The ulema-state alliance requires external funding because neither the ulema nor the state rulers are an economically productive class. Historically, as noted above, the alliance used agricultural revenues through the iqta system. Over the past half-century, oil rents have been the alliance’s primary source of revenue.

Oil and other natural resources that act as sources of rent are gifts of nature: they do not require labour-intensive production. A state is defined as “rentier” if rents from oil or other resources constitute more than 40 per cent of its revenues.[_]


Over the past half-century, oil rents have been the alliance’s primary source of revenue.


Rulers of rentier states do not financially depend on taxation; therefore, the people cannot use taxation as leverage to hold rulers accountable. In a non-rentier system of extraction, taxpayers constitute a very large number of citizens who are relatively mobile in terms of their capital and production. If the government loses legitimacy, it becomes very hard for it to monitor and coerce its taxpayers. If citizens demand political participation, they can use taxation as leverage; they can say, “no taxation without representation.” Oil production, however, is geographically static and controlled by a small number of elites. Its rents are much easier to monitor and extract by a government than income from other types of production. Moreover, rentier states distribute oil revenues to the people in the form of money, jobs and social services, and make the people dependent on governmental allocations.

In this regard, it is difficult to see a democratic relationship between state and society, based on the idea of a “social contract”, taking place in a rentier state when this relationship depends on the state’s political and economic supremacy rather than a mutual agreement with reciprocal duties. Rentier economies create a patron-client relationship between the rulers and the people, as well as fostering a lack of independence in political, economic and civil society. Creating a democracy becomes impossible without independent political parties, an economically entrepreneurial class and civic associations.[_]

Out of 28 rentier states in the world, 20 are Muslim-majority.[_] There are three reasons for this high percentage. First, about 60 per cent of the world’s oil reserves are situated in Muslim-majority countries.[_]

Second, the impact of oil on political regimes is not absolute but relative to the size of a country’s economy. As noted above, contemporary Muslim countries inherited a legacy of economic underdevelopment with centuries-old historical roots. That is why oil rents easily dominated many Muslim countries and made their states rentier. In other words, if Muslim economies had been larger, then oil rents would not have dominated them so overwhelmingly.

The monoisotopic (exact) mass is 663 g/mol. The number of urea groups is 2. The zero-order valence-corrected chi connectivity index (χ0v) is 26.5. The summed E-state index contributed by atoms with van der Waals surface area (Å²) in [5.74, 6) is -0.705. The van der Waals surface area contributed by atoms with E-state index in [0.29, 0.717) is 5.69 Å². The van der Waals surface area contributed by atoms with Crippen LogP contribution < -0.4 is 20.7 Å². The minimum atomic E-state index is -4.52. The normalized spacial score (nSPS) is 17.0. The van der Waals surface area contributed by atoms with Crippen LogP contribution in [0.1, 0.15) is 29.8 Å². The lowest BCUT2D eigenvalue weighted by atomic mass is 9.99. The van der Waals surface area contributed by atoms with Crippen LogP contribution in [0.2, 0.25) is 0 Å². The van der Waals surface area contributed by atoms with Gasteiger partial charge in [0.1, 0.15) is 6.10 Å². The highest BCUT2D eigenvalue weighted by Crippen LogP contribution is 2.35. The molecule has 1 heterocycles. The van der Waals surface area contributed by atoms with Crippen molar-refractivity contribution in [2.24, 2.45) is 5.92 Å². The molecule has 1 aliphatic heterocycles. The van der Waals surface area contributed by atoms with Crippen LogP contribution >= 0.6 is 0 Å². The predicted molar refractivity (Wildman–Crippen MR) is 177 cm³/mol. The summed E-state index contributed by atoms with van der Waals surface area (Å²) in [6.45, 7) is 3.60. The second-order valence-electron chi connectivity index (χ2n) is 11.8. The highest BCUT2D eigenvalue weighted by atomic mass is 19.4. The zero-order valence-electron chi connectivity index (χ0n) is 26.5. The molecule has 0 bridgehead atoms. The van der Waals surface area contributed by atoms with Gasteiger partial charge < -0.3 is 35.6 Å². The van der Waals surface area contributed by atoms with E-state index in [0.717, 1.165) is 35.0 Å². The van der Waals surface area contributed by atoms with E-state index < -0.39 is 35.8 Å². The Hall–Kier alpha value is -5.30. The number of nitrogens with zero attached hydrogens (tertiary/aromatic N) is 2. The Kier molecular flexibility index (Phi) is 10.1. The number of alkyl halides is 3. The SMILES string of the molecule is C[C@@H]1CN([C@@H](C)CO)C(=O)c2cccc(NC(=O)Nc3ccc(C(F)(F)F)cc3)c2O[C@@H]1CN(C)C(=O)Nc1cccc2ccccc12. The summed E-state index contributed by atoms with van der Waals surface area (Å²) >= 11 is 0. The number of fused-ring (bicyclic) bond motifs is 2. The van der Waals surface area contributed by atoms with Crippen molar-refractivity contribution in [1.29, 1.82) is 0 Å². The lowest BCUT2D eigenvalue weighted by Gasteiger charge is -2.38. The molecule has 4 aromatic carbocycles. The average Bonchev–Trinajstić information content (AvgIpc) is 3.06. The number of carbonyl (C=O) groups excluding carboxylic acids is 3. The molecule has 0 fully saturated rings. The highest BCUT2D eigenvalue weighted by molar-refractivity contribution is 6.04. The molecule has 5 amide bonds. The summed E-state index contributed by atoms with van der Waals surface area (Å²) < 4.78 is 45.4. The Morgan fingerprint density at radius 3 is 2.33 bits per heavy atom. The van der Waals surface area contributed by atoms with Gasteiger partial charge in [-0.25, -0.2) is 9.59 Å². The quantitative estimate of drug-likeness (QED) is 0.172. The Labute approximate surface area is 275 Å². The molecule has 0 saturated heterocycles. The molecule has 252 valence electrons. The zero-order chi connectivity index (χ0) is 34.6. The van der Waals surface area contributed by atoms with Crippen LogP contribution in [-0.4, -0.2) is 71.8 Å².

Finally, the authoritarian rulers of Muslim countries are generally rent-seekers. In some cases, even if the country is oil-poor, the rulers pursue other sources of rents by selling land, imposing canal fees or demanding international aid based on their countries’ geopolitical importance.

The problem of rulers seeking rents from oil and other sources is coupled with insufficient protection of private property in many Muslim countries. In some cases, states consider the confiscation of citizens’ assets to be a source of revenue. In major Muslim countries such as Saudi Arabia, Egypt and Turkey, rulers have long regarded the seizure of private properties as a way of both increasing government revenues and punishing political opponents.

In January 2018, the Saudi government declared that it had seized more than $100 billion through financial settlements with dozens of businessmen and officials who were detained during the crackdown on corruption.[_] In September 2018, the Egyptian government announced that assets it confiscated from Muslim Brotherhood supporters were worth $3.4 billion.[_] In September 2020, a report estimated that the Turkish government confiscated $32 billion in properties[_] from the institutions and individuals affiliated with the Gülen movement.[_]

These examples show how fragile and politicised the protection of private property is in certain Muslim countries. Without such protection, the emergence of economic entrepreneurs independent of the government is unthinkable. As scholars of neo-institutionalism stress,[_] without the protection of private property, neither systematic innovations nor long-lasting economic development is likely to occur. The combination of the insufficient protection of private properties and rentierism is particularly problematic for economic development.

Rentierism and state seizure of private properties are also characteristics of authoritarianism in the Muslim world. Most authoritarian states in the region show a high density of the ulema-state alliance as reflected in their sharia-based constitutions.

Sharia-Based Constitutions

A sharia-based constitution indicates a deep institutionalisation of the ulema-state alliance. It provides the ulema, who define what sharia is, with legislative and judicial powers. The constitutional designation of legal status to sharia means that the law is at least partially defined as something to be formed by the ulema.